Trooper acquitted in man’s death
It was over and it wasn’t.
“Hmm ... ” said Keith Kemp, father of slain Jason Kemp. The elder Kemp gave a long sigh and picked his words carefully, sitting on a courtroom bench after verdicts were read.
“You just keep plugging away,” he said.
A nine-woman, three-man jury about 3 p.m. Thursday, sitting in judgment of Colorado State Patrol trooper Ivan “Gene” Lawyer, returned verdicts of not guilty on four counts relating to Jason Kemp’s shooting death on July 20, 2010.
Lawyer was acquitted on criminally negligent homicide, first-degree criminal trespass and misdemeanor counts of prohibited use of a weapon and criminal mischief.
Jurors were deadlocked on two counts, including potentially the most serious charge for Lawyer: second-degree assault with recklessness and illegal discharge of a firearm. A conviction on the second-degree assault charge carries a mandatory prison sentence of five to 16 years.
Unresolved Thursday was whether Mesa County District Attorney Pete Hautzinger would retry Lawyer on the two remaining counts.
“I want to know what the jury thought about the counts that were outstanding,” Hautzinger said. “We’ll reappraise where we go from there.”
There were no regrets, he said.
“Our goal all along was to get all the evidence and law in front of a jury, and they had it all,” Hautzinger said. “Four out of six is better than six out of six.”
Flushed with emotion immediately after the verdict, Lawyer declined to comment. A dozen or so supporters huddled outside the courtroom around Lawyer, praying over him.
The courtroom, however, largely was devoid of emotional responses upon reading of the verdict, which came after District Judge Richard Gurley warned the public gallery against such displays.
The verdict was read amid high courtroom security, with at least 10 Mesa County Sheriff’s Department deputies in uniform or plain clothes in the room.
10 to 2
Eric Fenster, Lawyer’s Denver-based attorney, said he expects the remaining charges to be dismissed. While jurors declined to speak with The Daily Sentinel immediately after the verdict, Fenster said they told attorneys in the case they were deadlocked in the defendant’s favor, 10 voting not guilty and two voting guilty, on both hung counts.
“The overwhelming sentiments from the jury were support for Trooper Lawyer, and they showed a real understanding of the volatile conditions he faced that night,” Fenster said.
The Fourth Amendment to the U.S. Constitution and principles of lawful search and seizure, a linchpin of the prosecution’s case, was “very ancillary,” Fenster said.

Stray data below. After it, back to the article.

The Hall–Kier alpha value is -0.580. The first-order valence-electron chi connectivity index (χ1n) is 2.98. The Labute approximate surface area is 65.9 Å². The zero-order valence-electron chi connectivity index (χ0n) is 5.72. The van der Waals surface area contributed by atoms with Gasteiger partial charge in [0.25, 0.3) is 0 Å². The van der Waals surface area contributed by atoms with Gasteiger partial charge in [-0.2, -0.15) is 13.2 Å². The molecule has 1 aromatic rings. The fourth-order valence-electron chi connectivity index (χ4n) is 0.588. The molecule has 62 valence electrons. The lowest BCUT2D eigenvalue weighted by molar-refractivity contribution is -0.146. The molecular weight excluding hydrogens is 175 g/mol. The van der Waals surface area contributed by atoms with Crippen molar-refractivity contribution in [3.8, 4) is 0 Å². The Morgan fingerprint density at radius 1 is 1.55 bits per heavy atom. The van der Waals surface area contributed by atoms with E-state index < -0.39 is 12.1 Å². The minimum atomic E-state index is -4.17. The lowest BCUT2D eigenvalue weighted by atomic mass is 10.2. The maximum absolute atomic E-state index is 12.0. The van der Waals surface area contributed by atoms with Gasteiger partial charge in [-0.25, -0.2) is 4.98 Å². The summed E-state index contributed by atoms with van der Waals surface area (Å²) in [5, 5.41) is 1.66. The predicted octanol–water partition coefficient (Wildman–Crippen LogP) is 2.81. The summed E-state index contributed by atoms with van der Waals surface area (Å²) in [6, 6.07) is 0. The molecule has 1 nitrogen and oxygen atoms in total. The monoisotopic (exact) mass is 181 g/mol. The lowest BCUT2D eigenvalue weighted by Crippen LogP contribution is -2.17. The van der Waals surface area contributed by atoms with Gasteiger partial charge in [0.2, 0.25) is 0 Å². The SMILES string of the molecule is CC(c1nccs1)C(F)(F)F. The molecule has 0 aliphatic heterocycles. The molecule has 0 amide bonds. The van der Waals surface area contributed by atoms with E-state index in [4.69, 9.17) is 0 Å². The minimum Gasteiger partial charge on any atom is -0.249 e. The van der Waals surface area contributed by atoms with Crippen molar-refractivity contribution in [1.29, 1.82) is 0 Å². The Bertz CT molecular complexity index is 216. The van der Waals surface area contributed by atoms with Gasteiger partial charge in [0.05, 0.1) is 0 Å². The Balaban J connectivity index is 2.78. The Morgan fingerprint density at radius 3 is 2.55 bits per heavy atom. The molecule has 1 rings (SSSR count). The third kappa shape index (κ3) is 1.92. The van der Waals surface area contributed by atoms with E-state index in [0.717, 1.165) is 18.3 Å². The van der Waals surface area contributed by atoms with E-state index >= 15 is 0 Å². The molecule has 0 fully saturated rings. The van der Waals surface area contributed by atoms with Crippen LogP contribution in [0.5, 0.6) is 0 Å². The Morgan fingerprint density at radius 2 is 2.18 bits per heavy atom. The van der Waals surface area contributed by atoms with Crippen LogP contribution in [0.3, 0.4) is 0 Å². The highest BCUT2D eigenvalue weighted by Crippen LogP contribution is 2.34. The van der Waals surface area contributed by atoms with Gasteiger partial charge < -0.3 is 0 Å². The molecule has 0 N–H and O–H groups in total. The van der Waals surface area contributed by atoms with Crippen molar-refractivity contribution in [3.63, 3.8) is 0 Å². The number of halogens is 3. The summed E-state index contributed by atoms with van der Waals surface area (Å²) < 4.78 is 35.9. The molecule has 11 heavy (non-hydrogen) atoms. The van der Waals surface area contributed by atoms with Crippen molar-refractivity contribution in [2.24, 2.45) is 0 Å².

“This wasn’t just about a DUI, but securing a person who was resisting arrest,” he said.
Prosecutors disputed that notion, arguing Kemp lawfully refused entry in his home and demanded a warrant.
To find criminal negligence, according to state statute, the jury had to find Lawyer’s actions were a “gross deviation from the standard of care that a reasonable person would exercise,” and that the trooper failed to perceive “a substantial and unjustifiable risk that a result will occur or that a circumstance exists.”
Kemp, 31, was fatally shot in the doorway of 103 Glade Park Road, Unit B, in what started as a non-injury, traffic-accident investigation.
Lawyer testified he thought Kemp might have had a weapon and said he saw Kemp’s right arm raise up quickly when the home’s front door flew open, after repeated kicks at the door and firing of pepper spray inside by Lawyer. Kemp was unarmed.
Lawyer testified he briefly saw Kemp “engaged physically” with another state trooper, Cpl. Kirk Firko, just outside the door before Kemp managed to run back inside and slam the door shut.
That, Lawyer testified, gave him and Firko lawful reason to enter the home without a warrant.
Prosecutors questioned Lawyer’s account, noting Lawyer didn’t mention anything about the encounter between Kemp and Firko when Lawyer testified before a Mesa County grand jury in 2010, or when he was interviewed by Mesa County Sheriff’s Department investigators.
Both troopers began kicking at the door, at least 20 times according to the account of one witness, before it flew open, and Kemp was shot once through the heart.
ACLU weighs in
Firko, meanwhile, is slated for trial starting July 16 on charges including two counts of first-degree criminal trespass, two counts of attempted first-degree criminal trespass and criminal mischief.
Lawyer has been on unpaid administrative leave from the State Patrol, last drawing a paycheck from the agency in October 2010, when he was indicted.
State Patrol Maj. Barry Bratt, who oversees the State Patrol in Mesa County and much of western Colorado, said Lawyer’s status didn’t change with Thursday’s verdicts.
Lawyer, Firko, Sgt. Chad Dunlap and Ralph Turano, a Front Range-based training attorney who worked with State Patrol troopers, are named in a civil lawsuit by Kemp’s parents, Keith and Connie Kemp of Georgia.
The Kemps are represented in the matter by the American Civil Liberties Union, which issued a statement Thursday.
“The verdict underscores the importance of the Kemp family’s pending civil suit,” said Mark Silverstein, legal director at ACLU Denver.
“ACLU lawyers will continue to press our case for justice for Jason Kemp and his family.”